An assessment of global and regional sea level for years 1993–2007 in a suite of interannual CORE-II simulations

TitleAn assessment of global and regional sea level for years 1993–2007 in a suite of interannual CORE-II simulations
Publication TypeJournal Article
Year of Publication2014
AuthorsGriffies, Stephen M., Yin Jianjun, Durack Paul J., and al. et
JournalOcean Modelling
Volume78
Pages35-89
Date Published04/2014
Abstract / Summary

We provide an assessment of sea level simulated in a suite of global ocean-sea ice models using the interannual CORE atmospheric state to determine surface ocean boundary buoyancy and momentum fluxes. These CORE-II simulations are compared amongst themselves as well as to observation-based estimates. We focus on the final 15 years of the simulations (1993–2007), as this is a period where the CORE-II atmospheric state is well sampled, and it allows us to compare sea level related fields to both satellite and in situ analyses. The ensemble mean of the CORE-II simulations broadly agree with various global and regional observation-based analyses during this period, though with the global mean thermosteric sea level rise biased low relative to observation-based analyses. The simulations reveal a positive trend in dynamic sea level in the west Pacific and negative trend in the east, with this trend arising from wind shifts and regional changes in upper 700 m ocean heat content. The models also exhibit a thermosteric sea level rise in the subpolar North Atlantic associated with a transition around 1995/1996 of the North Atlantic Oscillation to its negative phase, and the advection of warm subtropical waters into the subpolar gyre. Sea level trends are predominantly associated with steric trends, with thermosteric effects generally far larger than halosteric effects, except in the Arctic and North Atlantic. There is a general anti-correlation between thermosteric and halosteric effects for much of the World Ocean, associated with density compensated changes.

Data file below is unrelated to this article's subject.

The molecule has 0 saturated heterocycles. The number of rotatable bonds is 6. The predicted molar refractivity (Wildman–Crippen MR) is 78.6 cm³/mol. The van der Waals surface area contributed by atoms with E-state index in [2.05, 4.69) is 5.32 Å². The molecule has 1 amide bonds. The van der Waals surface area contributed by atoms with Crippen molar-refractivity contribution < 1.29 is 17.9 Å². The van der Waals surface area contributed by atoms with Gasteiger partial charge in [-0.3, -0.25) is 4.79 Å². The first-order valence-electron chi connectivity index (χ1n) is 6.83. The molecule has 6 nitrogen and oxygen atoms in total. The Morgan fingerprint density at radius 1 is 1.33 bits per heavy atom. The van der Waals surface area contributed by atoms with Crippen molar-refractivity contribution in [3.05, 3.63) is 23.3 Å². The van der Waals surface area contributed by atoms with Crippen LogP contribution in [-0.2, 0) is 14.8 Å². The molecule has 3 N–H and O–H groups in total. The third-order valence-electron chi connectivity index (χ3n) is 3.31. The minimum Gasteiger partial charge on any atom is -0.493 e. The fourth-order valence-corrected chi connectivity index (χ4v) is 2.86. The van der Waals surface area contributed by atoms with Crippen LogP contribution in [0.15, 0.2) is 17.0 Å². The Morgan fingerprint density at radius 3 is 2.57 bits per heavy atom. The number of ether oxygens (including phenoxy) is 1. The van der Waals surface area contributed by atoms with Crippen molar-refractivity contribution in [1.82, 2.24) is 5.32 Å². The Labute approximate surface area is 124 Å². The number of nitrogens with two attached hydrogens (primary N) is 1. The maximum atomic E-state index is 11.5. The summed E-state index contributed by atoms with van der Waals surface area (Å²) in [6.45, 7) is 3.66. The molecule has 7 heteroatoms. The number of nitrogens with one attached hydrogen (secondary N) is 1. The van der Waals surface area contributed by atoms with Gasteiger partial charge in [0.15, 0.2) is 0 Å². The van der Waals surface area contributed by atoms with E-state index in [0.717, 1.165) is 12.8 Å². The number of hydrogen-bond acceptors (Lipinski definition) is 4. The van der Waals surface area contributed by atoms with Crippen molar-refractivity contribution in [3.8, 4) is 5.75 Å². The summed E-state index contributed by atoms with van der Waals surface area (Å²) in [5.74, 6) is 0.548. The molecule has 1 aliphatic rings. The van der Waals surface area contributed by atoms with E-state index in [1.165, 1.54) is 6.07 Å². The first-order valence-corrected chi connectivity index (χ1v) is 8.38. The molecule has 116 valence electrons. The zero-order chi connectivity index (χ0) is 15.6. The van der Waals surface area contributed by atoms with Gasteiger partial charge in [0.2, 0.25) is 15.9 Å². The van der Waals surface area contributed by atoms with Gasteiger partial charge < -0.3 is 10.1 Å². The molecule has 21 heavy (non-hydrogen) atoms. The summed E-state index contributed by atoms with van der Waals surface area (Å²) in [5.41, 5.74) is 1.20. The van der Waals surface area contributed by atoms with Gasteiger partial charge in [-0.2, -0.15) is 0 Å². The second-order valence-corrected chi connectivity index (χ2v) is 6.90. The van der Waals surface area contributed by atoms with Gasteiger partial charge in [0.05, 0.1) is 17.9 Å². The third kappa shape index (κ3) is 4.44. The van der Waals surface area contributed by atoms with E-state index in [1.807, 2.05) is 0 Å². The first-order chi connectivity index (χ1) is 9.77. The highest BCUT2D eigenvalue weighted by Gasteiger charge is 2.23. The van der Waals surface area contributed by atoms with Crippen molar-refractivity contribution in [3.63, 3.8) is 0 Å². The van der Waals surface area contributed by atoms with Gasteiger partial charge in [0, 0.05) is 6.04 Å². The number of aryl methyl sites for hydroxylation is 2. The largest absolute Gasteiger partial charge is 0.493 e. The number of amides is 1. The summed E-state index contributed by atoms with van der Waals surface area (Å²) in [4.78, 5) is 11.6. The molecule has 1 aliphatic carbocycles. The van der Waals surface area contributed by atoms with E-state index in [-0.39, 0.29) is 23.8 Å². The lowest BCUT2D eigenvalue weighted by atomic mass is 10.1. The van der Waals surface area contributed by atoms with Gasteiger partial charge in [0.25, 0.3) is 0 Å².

URLhttp://www.sciencedirect.com/science/article/pii/S1463500314000407
DOI10.1016/j.ocemod.2014.03.004
Journal: Ocean Modelling
Year of Publication: 2014
Volume: 78
Pages: 35-89
Date Published: 04/2014

We provide an assessment of sea level simulated in a suite of global ocean-sea ice models using the interannual CORE atmospheric state to determine surface ocean boundary buoyancy and momentum fluxes. These CORE-II simulations are compared amongst themselves as well as to observation-based estimates. We focus on the final 15 years of the simulations (1993–2007), as this is a period where the CORE-II atmospheric state is well sampled, and it allows us to compare sea level related fields to both satellite and in situ analyses. The ensemble mean of the CORE-II simulations broadly agree with various global and regional observation-based analyses during this period, though with the global mean thermosteric sea level rise biased low relative to observation-based analyses. The simulations reveal a positive trend in dynamic sea level in the west Pacific and negative trend in the east, with this trend arising from wind shifts and regional changes in upper 700 m ocean heat content. The models also exhibit a thermosteric sea level rise in the subpolar North Atlantic associated with a transition around 1995/1996 of the North Atlantic Oscillation to its negative phase, and the advection of warm subtropical waters into the subpolar gyre. Sea level trends are predominantly associated with steric trends, with thermosteric effects generally far larger than halosteric effects, except in the Arctic and North Atlantic. There is a general anti-correlation between thermosteric and halosteric effects for much of the World Ocean, associated with density compensated changes.

DOI: 10.1016/j.ocemod.2014.03.004
Citation:
Griffies, SM, J Yin, PJ Durack, and e al..  2014.  "An assessment of global and regional sea level for years 1993–2007 in a suite of interannual CORE-II simulations."  Ocean Modelling 78: 35-89.  https://doi.org/10.1016/j.ocemod.2014.03.004.